Collecting variety coins has been a long popular past time for those who pursue Canadian coinage. Reference guides such as Charlton have grown to include even minimal varieties for Canadian coinage. However, there are several significant varieties for Canadian coinage that don’t get referenced regularly and prove to be sometimes more significant than other listed pieces.
The Canada 1967 One-Cent coin is a circulating commemorative issue made for the centennial of Canada’s confederation in 1967, during which all circulation issue coinage featured a commemorative animal design and 1867-1967 dual dating. It would be discovered in the 1970s that some of these coins feature a moderate doubled die variety on the obverse, noticed most prominently in the lettering “D • G • REGINA.” This doubled die exhibits pivoted hub doubling, which most people require magnification to see. But for Canadian coinage, where true doubled dies are seemingly scarce, it is significant.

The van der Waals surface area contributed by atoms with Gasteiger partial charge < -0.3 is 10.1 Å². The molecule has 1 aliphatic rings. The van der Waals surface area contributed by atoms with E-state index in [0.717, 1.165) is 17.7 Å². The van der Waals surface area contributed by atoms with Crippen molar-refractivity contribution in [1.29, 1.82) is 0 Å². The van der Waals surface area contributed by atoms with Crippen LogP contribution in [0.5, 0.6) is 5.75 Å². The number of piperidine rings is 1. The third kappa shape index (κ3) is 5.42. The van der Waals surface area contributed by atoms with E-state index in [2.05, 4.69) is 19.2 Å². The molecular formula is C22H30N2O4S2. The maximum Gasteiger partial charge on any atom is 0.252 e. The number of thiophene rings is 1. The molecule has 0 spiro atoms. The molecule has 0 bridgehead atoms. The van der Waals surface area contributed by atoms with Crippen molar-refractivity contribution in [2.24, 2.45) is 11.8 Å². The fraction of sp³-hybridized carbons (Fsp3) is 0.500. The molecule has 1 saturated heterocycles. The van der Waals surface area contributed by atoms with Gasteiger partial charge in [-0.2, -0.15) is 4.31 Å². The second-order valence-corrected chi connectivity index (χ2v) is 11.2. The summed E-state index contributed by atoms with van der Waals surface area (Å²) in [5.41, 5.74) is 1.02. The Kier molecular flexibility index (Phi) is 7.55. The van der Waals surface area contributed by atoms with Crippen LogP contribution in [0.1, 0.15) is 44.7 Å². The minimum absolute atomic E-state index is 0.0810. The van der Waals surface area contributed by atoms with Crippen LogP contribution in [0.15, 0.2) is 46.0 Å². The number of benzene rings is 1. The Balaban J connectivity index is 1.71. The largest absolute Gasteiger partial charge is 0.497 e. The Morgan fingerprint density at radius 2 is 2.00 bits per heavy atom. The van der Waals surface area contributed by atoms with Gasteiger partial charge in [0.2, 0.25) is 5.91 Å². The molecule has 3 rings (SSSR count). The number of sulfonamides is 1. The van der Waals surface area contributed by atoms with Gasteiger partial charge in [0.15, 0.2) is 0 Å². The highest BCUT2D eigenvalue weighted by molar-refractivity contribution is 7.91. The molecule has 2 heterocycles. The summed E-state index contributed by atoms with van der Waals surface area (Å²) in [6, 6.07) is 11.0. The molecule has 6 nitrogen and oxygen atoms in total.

Ken Potter writes that the discovery of this variety is credited to Robert Wilharm, who found it in 1977. Potter went on to publish it in his files and note that he got an example from an auction win from John Wexler’s auction. An example of this doubled die variety recently was submitted to PCGS and was noted as the first submitted and requesting this variety attribution. The variety was quickly added to the PCGS recognized variety list and given its own spec number.
It is exciting that, after decades of neglect, this variety has seemed to be rediscovered and is starting to be appreciated. It is also exciting to know that new (and new-to-us) varieties still exist, waiting to be discovered and rediscovered on coins from around the world.
- Ken Potter, Error-Variety News Education Center, a Facebook group post May, 9 2020.